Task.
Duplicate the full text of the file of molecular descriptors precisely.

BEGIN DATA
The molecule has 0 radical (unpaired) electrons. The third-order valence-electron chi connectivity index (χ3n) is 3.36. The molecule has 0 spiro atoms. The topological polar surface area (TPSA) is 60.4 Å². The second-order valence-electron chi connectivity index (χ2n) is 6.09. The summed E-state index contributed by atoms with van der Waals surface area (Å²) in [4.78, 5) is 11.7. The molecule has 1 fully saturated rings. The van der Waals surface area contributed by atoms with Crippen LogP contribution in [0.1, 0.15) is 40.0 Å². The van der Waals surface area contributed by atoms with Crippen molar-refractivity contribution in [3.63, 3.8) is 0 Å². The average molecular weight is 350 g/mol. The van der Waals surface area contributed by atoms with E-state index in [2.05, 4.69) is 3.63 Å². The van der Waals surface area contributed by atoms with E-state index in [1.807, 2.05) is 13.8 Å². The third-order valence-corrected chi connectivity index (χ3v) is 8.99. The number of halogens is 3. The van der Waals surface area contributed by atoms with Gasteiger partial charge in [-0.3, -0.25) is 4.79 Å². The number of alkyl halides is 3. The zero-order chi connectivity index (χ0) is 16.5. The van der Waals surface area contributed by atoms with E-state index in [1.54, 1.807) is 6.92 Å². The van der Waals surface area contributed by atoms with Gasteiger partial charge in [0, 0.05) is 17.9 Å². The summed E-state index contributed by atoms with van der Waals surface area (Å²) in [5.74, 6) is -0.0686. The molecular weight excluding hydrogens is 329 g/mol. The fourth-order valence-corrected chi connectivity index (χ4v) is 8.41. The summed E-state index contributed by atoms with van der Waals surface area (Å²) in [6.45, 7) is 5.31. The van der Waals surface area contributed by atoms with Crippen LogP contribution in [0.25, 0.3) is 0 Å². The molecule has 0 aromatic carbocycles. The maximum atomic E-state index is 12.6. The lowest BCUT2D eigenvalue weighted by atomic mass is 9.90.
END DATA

The molecule has 0 radical (unpaired) electrons. The third-order valence-electron chi connectivity index (χ3n) is 3.36. The molecule has 0 spiro atoms. The topological polar surface area (TPSA) is 60.4 Å². The second-order valence-electron chi connectivity index (χ2n) is 6.09. The summed E-state index contributed by atoms with van der Waals surface area (Å²) in [4.78, 5) is 11.7. The molecule has 1 fully saturated rings. The van der Waals surface area contributed by atoms with Crippen LogP contribution in [0.1, 0.15) is 40.0 Å². The van der Waals surface area contributed by atoms with Crippen molar-refractivity contribution in [3.63, 3.8) is 0 Å². The average molecular weight is 350 g/mol. The van der Waals surface area contributed by atoms with E-state index in [2.05, 4.69) is 3.63 Å². The van der Waals surface area contributed by atoms with E-state index in [1.807, 2.05) is 13.8 Å². The third-order valence-corrected chi connectivity index (χ3v) is 8.99. The number of halogens is 3. The van der Waals surface area contributed by atoms with Gasteiger partial charge in [-0.3, -0.25) is 4.79 Å². The number of alkyl halides is 3. The zero-order chi connectivity index (χ0) is 16.5. The van der Waals surface area contributed by atoms with E-state index in [1.54, 1.807) is 6.92 Å². The van der Waals surface area contributed by atoms with Gasteiger partial charge in [0, 0.05) is 17.9 Å². The summed E-state index contributed by atoms with van der Waals surface area (Å²) in [5.74, 6) is -0.0686. The molecular weight excluding hydrogens is 329 g/mol. The fourth-order valence-corrected chi connectivity index (χ4v) is 8.41. The summed E-state index contributed by atoms with van der Waals surface area (Å²) in [6.45, 7) is 5.31. The van der Waals surface area contributed by atoms with Crippen LogP contribution in [0.25, 0.3) is 0 Å². The molecule has 0 aromatic carbocycles. The maximum atomic E-state index is 12.6. The lowest BCUT2D eigenvalue weighted by atomic mass is 9.90.